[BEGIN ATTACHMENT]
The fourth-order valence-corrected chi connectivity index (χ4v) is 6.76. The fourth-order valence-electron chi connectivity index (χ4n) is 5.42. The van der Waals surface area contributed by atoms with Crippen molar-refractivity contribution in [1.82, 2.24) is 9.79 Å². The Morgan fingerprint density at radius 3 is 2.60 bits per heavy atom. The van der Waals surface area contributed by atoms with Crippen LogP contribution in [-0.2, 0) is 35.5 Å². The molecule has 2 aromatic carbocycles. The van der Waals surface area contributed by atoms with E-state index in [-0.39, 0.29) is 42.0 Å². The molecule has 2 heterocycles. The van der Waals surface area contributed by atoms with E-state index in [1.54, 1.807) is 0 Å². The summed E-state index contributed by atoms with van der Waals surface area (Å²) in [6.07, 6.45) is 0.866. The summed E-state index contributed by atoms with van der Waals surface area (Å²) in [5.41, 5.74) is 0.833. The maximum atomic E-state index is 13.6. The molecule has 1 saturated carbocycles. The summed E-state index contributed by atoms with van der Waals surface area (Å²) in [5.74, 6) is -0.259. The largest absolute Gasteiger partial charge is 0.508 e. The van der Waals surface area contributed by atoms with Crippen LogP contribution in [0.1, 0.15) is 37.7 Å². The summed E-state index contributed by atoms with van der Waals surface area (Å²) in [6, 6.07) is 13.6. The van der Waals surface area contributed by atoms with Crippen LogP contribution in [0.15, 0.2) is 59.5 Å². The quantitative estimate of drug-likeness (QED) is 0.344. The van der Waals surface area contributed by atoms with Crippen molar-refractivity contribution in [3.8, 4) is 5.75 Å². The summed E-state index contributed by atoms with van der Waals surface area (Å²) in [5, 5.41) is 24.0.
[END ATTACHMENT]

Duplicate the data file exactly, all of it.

The fourth-order valence-corrected chi connectivity index (χ4v) is 6.76. The fourth-order valence-electron chi connectivity index (χ4n) is 5.42. The van der Waals surface area contributed by atoms with Crippen molar-refractivity contribution in [1.82, 2.24) is 9.79 Å². The Morgan fingerprint density at radius 3 is 2.60 bits per heavy atom. The van der Waals surface area contributed by atoms with Crippen LogP contribution in [-0.2, 0) is 35.5 Å². The molecule has 2 aromatic carbocycles. The van der Waals surface area contributed by atoms with E-state index in [-0.39, 0.29) is 42.0 Å². The molecule has 2 heterocycles. The van der Waals surface area contributed by atoms with E-state index in [1.54, 1.807) is 0 Å². The summed E-state index contributed by atoms with van der Waals surface area (Å²) in [6.07, 6.45) is 0.866. The summed E-state index contributed by atoms with van der Waals surface area (Å²) in [5.41, 5.74) is 0.833. The maximum atomic E-state index is 13.6. The molecule has 1 saturated carbocycles. The summed E-state index contributed by atoms with van der Waals surface area (Å²) in [5.74, 6) is -0.259. The largest absolute Gasteiger partial charge is 0.508 e. The van der Waals surface area contributed by atoms with Crippen LogP contribution in [0.1, 0.15) is 37.7 Å². The summed E-state index contributed by atoms with van der Waals surface area (Å²) in [6, 6.07) is 13.6. The van der Waals surface area contributed by atoms with Crippen LogP contribution in [0.15, 0.2) is 59.5 Å². The quantitative estimate of drug-likeness (QED) is 0.344. The van der Waals surface area contributed by atoms with Crippen molar-refractivity contribution in [3.8, 4) is 5.75 Å². The summed E-state index contributed by atoms with van der Waals surface area (Å²) in [5, 5.41) is 24.0.